• found: Encyclopedia of law enforcement, 2007, via WWW, viewed Mar. 6, 2017: under Community policing (at root, community policing is not defined by a list of particular tactics; in its fullest expression, community policing affects the structure and culture of police departments, not just their activities; police departments embracing community policing tend to adopt at least three new, interrelated organizational stances: they involve the community, they decentralize, and they adopt a problem-solving orientation) under Community policing, International (community policing is essentially a conceptual frame for a new paradigm of policing that was developed in academic circles in the United States; the term itself is somewhat of a catchall phrase for the innovative strategies that were developed in response to rising crime rates in the United States from the 1960s on into the 1970s and 1980s; this new perspective on the status and function of police within society was intended to break down the barriers between the police and the communities they served; community policing strategies sought to incorporate a more proactive outlook to policing, allow street officers to break free of what was termed the "911 mentality," and develop more effective crime reduction strategies; under this model the police were also encouraged to become "stakeholders" in the communities they served; [in Denmark] experiments are being conducted in implementing the Danish version of community policing--proximity policing; proximity police officers are a distinct, smaller component of the general patrol force, which handles motorized patrol and general police functions; proximity police officers are able to develop their own work schedules as defined by the needs of their respective communities; officers are encouraged to patrol their assigned areas on foot or by bicycle; officers are responsible for nontraditional aspects of policing within their respective areas and coordinating local authorities, schools, and the police in a general problem-oriented strategy) under Denmark (from around 1985, local policing was gradually replaced by the new concept of proximity policing--small police units often stationed in local stations and given new responsibilities; the most important of these was participation in the SSP-network (a local cooperation between Schools, Social authorities, and the Police, focused on crime prevention among children and juveniles under the age of 18))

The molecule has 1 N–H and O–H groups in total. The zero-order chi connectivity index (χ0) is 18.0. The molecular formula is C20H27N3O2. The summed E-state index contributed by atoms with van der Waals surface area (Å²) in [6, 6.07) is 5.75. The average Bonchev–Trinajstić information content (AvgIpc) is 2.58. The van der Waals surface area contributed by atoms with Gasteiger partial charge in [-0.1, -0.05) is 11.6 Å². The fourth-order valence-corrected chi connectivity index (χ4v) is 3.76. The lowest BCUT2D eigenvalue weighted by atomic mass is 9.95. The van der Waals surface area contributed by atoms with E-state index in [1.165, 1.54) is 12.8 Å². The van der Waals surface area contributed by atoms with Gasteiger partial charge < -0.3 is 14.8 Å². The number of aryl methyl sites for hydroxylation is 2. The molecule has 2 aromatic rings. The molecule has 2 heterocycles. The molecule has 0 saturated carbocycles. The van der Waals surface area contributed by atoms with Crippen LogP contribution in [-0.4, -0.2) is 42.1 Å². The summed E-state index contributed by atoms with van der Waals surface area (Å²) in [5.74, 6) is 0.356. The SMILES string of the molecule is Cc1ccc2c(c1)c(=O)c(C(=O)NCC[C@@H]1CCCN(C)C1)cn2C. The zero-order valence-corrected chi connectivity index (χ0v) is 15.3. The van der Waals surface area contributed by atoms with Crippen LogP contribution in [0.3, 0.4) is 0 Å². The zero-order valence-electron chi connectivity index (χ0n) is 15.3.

• found: Jamaica observer WWW site, viewed Mar. 6, 2017 (in article dated Jan. 7, 2015: [Jamaican] Commissioner of Police Dr Carl Williams said in a press conference today, "Proximity policing, our new brand of community policing, is designed to build partnerships, which will work as an effective counterbalance to gangs and to deal with other community issues such as domestic violence, mob killings, and praedial larceny")
    • found: Policing : an international journal of police strategies & management, 2002, via WWW, viewed Mar. 6, 2017: p. 32 (what is community policing? apparently, nobody knows for sure; one reason for the lack of a precise definition, however, might be that one of the central features of community policing is exactly the adaptation of policing to local communities--a feature that must generate heterogeneity and thus some difficulties in definition; given this international confusion and debate, it is perhaps not surprising that the National Danish Police did not define the concept of proximity policing--a literal translation of the Danish equivalent of COP, also used in The Netherlands--before engaging in a series of experiments on the subject) p. 44 (the Danish version of community oriented policing, called proximity policing, differs from the general trend in COP initiatives in several ways; first and foremost, a division is maintained between proximity policing officers and other police departments; second, officers in general maintain an affiliation to a limited geographical area for several years, a factor that seems important for their success in establishing closer and more personal ties to local liaisons and--albeit to a lesser degree--to local citizens)
    • notfound: Hennepin;Web./9000 words;Random House;BDNE3
  • LC Classification

    • HV7936.C83
  • Change Notes

    • 2003-08-25: new
    • 2017-05-15: revised
  • Alternate Formats